June 18, 2014

Misplaced Self-Worth

While in Europe, my experiences were vivid--I was fully present. I stayed true to my intention of just show up, no expectations. My eyes opened in wonder; my thoughts stayed in the moment; my heart expanded. (Oh, how I love my dad. I not only love him, but I really, really like him.) 

Back home, I noticed the beauty in my own backyard. I savored time with Mark and my friends. And I watched my ego quickly, sharply place itself on my lap. What are you doing with your life? What value do you add? Why are you so imperfect?

Our first glimpse of Prague's magnificence. A morning spent in the woods, listening to bird songs. Then we walked the cobblestone streets, letting our curiosity guide us.

It was striking to me how quickly my judging, doing mind returned. I threw myself into gardening. It was the grounding I needed. Yet it also became my self-worth. What have I done today in the yard? Is it enough? When it wasn't my garden, it was my photographs. I spent hours on the computer processing pictures. And taking new photos, hoping for something spectacular. Am I my yard? Am I my images? Clearly not. But what am I?

While in Vienna, the weather was cold and rainy, yet the city hummed. We explored gardens, watched a live-streamed aria, and savored glasses of Gruner Veltliner while people-watching.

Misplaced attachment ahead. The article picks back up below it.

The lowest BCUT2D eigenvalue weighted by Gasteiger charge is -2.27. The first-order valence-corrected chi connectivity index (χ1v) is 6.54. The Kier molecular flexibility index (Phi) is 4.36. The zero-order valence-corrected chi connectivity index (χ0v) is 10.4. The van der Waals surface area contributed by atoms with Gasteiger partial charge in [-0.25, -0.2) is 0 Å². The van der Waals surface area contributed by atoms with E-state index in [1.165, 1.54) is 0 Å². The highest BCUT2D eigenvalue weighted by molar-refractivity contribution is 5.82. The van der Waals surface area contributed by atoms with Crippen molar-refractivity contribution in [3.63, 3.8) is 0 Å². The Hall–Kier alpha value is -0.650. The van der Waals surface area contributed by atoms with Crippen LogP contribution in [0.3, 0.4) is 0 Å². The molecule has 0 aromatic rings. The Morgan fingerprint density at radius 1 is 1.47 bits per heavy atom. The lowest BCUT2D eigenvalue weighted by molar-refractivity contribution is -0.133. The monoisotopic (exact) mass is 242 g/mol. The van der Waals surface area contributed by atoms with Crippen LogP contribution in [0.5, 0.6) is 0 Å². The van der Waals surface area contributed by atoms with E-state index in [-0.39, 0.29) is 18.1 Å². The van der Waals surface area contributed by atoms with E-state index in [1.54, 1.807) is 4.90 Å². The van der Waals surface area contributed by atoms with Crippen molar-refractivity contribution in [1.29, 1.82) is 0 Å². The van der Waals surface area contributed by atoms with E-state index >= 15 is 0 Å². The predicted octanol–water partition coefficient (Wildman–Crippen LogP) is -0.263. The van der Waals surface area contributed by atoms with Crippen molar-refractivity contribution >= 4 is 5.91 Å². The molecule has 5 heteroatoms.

In everyday life, it's easy to misplace our self-worth. Our culture values achievement, busyness, and money. An attachment to our identities is natural. I am a teacher, wife, friend, gardener, aunt, photographer, athlete, writer. But when I cling tightly to these identities--when I believe they define my essence--I work from a place of fear. I work to not lose these identities; I seek external approval. And I feel disconnected from myself.

In Maribor, we stood atop a hill with a breathtaking 360-view. We sampled wines in the company of passionate wine maker, Mihaela. We took in the good, talked about big life questions, and laughed about silly things. 

The Five Remembrances are Buddhist teachings on impermanence and the fragile nature of life. The conclusion of these teachings resonates for me: "My actions are my only true belongings. I cannot escape the consequences of my actions. My actions are the ground upon which I stand." My identities are not my true belongings. My material goods are not my true belongings. The people I love are not my true belongings. My actions are my only true belongings.

We had a lovely day in Rovinj, where we walked the streets, took breaks by the sea, and enjoyed a leisurely meal.

When I lose myself in doing and judging, I'm not mindful of my actions. In that space, my behaviors often spring from fear. I do my best to remember: my actions are my only true belongings. I want to act from a place of love. And that's where I find my real self-worth: actions based on love, kindness, and wisdom. Intentional actions. Open-hearted actions. Indeed, I am not my garden, my job, my blog, or my body shape. I am my actions. May they be helpful, truthful, and kind.